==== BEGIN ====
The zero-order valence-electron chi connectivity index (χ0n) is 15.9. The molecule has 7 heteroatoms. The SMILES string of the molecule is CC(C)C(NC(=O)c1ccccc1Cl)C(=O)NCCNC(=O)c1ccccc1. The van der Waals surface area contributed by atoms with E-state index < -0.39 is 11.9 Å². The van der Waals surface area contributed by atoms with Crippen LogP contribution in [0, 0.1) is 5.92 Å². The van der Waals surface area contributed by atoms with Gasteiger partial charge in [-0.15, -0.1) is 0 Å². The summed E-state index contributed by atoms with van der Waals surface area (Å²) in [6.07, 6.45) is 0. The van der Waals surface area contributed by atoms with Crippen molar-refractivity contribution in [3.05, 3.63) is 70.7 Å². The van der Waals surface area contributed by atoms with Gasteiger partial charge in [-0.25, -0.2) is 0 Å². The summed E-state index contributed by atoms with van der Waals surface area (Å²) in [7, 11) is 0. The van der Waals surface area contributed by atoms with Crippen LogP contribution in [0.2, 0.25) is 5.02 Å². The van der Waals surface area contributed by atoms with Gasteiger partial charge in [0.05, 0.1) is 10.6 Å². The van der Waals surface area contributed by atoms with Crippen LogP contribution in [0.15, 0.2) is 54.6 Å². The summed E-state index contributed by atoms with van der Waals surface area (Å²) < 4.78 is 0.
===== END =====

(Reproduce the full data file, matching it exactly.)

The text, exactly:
The zero-order valence-electron chi connectivity index (χ0n) is 15.9. The molecule has 7 heteroatoms. The SMILES string of the molecule is CC(C)C(NC(=O)c1ccccc1Cl)C(=O)NCCNC(=O)c1ccccc1. The van der Waals surface area contributed by atoms with E-state index < -0.39 is 11.9 Å². The van der Waals surface area contributed by atoms with Crippen LogP contribution in [0, 0.1) is 5.92 Å². The van der Waals surface area contributed by atoms with Gasteiger partial charge in [-0.15, -0.1) is 0 Å². The summed E-state index contributed by atoms with van der Waals surface area (Å²) in [6.07, 6.45) is 0. The van der Waals surface area contributed by atoms with Crippen molar-refractivity contribution in [3.05, 3.63) is 70.7 Å². The van der Waals surface area contributed by atoms with Gasteiger partial charge in [-0.25, -0.2) is 0 Å². The summed E-state index contributed by atoms with van der Waals surface area (Å²) in [7, 11) is 0. The van der Waals surface area contributed by atoms with Crippen LogP contribution in [0.2, 0.25) is 5.02 Å². The van der Waals surface area contributed by atoms with Gasteiger partial charge in [0.05, 0.1) is 10.6 Å². The van der Waals surface area contributed by atoms with Crippen LogP contribution in [0.15, 0.2) is 54.6 Å². The summed E-state index contributed by atoms with van der Waals surface area (Å²) < 4.78 is 0.